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Mary Jackson Earrings

Mary Jackson Earrings

  • Hematite
  • 14k Gold Filled Ear Wire



Hematite is an incredible material that will not tarnish, turn, or stain your skin. These drop earrings are made of chevron shaped gold hematite beads stacked together. 



Find out the history, lore, & healing powers of Hematite in the information sections at the bottom of the page.  

We offer a brief version of this information in an elegant card format. You can find these cards in the Crystal Card blog post, where you can download & print it for yourself or add it to a gift! Click on the specific gemstone card & you will see a download icon. You can print the card out yourself, or let us know you are gifting these earrings through the "Add A Note" section at purchase. 

For more instructions on how to "Add A Note," visit our FAQ's page. 



These 14k gold fill earrings are perfect for those who have sensitive skin. All of the metal components are hypoallergenic & with proper care, will not tarnish, turn, or stain your skin!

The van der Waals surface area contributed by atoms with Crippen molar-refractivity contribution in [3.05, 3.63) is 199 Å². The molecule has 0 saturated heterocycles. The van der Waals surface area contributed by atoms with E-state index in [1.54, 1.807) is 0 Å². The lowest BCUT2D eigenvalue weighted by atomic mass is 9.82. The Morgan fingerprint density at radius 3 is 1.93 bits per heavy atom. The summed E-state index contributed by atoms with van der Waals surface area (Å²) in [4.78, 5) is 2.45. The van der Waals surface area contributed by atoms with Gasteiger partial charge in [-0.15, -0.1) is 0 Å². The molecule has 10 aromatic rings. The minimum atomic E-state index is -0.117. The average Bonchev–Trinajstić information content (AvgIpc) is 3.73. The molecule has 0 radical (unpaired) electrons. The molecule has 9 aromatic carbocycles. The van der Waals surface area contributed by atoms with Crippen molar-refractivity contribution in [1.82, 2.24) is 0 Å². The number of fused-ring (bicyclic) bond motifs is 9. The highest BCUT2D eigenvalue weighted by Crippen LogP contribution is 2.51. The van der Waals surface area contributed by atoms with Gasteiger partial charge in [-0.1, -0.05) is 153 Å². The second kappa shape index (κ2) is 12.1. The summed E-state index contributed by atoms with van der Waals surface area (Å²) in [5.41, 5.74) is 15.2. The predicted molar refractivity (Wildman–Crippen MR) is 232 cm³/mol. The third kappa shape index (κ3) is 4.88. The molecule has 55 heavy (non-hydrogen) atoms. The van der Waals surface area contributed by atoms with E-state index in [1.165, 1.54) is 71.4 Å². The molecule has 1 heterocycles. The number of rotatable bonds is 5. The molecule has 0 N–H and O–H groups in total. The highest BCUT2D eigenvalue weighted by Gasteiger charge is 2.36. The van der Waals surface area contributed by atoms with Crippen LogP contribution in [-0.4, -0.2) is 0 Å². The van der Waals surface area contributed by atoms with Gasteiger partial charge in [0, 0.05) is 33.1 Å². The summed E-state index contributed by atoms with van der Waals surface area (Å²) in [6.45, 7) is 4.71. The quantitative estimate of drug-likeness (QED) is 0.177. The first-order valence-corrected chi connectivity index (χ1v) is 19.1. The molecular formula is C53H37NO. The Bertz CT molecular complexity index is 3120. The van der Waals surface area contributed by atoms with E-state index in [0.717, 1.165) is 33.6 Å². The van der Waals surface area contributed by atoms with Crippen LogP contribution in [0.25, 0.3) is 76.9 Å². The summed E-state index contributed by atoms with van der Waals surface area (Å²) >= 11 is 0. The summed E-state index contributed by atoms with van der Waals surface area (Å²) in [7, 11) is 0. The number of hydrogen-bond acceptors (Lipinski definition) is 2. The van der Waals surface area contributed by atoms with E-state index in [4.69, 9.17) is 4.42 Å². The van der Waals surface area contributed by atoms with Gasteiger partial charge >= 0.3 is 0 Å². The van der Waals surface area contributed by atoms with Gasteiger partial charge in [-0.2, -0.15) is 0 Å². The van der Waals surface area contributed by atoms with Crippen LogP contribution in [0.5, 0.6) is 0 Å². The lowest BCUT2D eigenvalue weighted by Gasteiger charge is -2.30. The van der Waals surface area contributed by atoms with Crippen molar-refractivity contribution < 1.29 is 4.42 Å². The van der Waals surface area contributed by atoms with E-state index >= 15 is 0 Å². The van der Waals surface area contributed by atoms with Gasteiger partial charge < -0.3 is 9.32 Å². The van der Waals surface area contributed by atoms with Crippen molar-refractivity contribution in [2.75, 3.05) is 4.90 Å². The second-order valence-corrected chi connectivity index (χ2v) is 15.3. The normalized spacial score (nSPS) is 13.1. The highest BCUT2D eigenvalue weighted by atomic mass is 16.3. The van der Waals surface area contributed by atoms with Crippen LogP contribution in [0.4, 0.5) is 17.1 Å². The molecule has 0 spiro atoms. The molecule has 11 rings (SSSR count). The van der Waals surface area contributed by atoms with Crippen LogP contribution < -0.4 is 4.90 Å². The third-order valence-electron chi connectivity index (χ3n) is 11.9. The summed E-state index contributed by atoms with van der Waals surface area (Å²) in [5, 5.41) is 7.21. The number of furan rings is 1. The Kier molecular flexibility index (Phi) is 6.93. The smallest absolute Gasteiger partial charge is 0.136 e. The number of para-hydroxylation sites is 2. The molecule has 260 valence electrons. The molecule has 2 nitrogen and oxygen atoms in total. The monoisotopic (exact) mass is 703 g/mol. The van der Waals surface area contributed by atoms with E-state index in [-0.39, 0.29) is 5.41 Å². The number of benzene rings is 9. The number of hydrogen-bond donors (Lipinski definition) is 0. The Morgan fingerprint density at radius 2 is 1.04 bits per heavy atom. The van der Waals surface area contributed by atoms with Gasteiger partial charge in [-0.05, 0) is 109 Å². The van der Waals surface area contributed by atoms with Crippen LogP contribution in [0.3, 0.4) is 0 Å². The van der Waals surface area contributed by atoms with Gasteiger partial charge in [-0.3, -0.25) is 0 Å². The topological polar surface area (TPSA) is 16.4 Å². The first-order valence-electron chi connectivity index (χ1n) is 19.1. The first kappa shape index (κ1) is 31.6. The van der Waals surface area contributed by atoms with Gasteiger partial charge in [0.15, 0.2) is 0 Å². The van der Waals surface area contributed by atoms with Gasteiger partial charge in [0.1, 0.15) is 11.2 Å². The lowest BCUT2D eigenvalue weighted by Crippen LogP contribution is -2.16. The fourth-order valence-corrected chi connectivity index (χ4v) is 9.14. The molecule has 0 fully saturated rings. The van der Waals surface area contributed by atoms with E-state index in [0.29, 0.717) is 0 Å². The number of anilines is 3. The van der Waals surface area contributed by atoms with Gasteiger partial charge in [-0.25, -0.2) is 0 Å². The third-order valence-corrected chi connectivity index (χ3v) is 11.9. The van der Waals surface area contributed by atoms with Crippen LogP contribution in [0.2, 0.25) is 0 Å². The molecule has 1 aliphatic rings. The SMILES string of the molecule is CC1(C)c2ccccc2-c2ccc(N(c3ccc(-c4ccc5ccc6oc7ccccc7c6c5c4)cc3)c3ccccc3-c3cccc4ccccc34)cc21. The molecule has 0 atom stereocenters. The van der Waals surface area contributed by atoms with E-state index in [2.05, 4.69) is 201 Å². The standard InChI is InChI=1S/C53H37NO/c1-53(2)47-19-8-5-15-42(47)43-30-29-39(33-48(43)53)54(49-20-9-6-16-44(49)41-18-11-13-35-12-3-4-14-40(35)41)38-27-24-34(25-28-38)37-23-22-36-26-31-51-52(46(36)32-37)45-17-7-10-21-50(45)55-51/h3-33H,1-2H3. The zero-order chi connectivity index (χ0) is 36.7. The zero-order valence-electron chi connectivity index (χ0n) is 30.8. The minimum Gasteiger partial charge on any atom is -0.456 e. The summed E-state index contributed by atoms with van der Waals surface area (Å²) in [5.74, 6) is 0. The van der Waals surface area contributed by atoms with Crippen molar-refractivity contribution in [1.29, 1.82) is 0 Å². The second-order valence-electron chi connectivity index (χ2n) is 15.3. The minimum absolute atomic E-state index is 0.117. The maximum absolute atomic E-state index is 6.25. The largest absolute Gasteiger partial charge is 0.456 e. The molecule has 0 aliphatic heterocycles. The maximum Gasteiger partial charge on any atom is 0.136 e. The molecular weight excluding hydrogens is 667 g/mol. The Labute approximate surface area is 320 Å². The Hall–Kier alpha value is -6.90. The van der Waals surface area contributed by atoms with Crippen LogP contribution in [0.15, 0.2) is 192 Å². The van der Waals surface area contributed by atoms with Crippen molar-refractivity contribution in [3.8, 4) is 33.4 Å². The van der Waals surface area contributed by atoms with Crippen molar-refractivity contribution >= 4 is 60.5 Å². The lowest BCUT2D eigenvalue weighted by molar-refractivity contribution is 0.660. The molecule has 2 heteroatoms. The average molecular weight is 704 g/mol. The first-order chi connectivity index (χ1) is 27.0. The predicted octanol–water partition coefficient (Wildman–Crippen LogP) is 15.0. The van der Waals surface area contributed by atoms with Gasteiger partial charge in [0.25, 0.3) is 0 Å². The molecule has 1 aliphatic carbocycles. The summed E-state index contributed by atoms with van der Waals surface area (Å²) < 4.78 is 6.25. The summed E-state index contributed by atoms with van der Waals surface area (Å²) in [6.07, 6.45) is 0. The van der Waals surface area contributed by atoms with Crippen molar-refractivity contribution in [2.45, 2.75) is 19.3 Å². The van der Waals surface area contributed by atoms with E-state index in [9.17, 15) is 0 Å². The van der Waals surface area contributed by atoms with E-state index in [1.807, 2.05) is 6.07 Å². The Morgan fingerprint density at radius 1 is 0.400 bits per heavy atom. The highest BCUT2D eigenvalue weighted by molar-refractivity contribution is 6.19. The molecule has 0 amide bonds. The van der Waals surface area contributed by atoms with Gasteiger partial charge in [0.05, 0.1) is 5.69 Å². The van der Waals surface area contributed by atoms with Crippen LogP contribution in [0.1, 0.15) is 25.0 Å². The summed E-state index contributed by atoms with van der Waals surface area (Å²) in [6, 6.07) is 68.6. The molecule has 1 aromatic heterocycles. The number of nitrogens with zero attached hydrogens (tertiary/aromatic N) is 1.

For more information on 14k gold filled metals & how to care for this type of jewelry, check out our information sections below. 

  • Mary Jackson (1921-2005) was an American mathematician and aerospace engineer. She was the first Black female engineer to work for NASA. Her work, alongside the other women and minorities in her department, proved invaluable to the success of the US space programme.

    As an African American woman, Jackson faced a great deal of prejudice in her life. Despite this, she managed to excel academically. Her love for science was matched only by her desire to help others. Throughout her career, she worked hard to help other women and minorities improve their standing in the science community and advance their careers. She even volunteered to be demoted in order to work in a role where she could be of more help to others.

    Mary Jackson is remembered today as an important and inspirational figure in the history of women’s rights and the rights of minorities in America. Her story has inspired books and films, and she was recognised by NASA for her contributions after her death in 2005.

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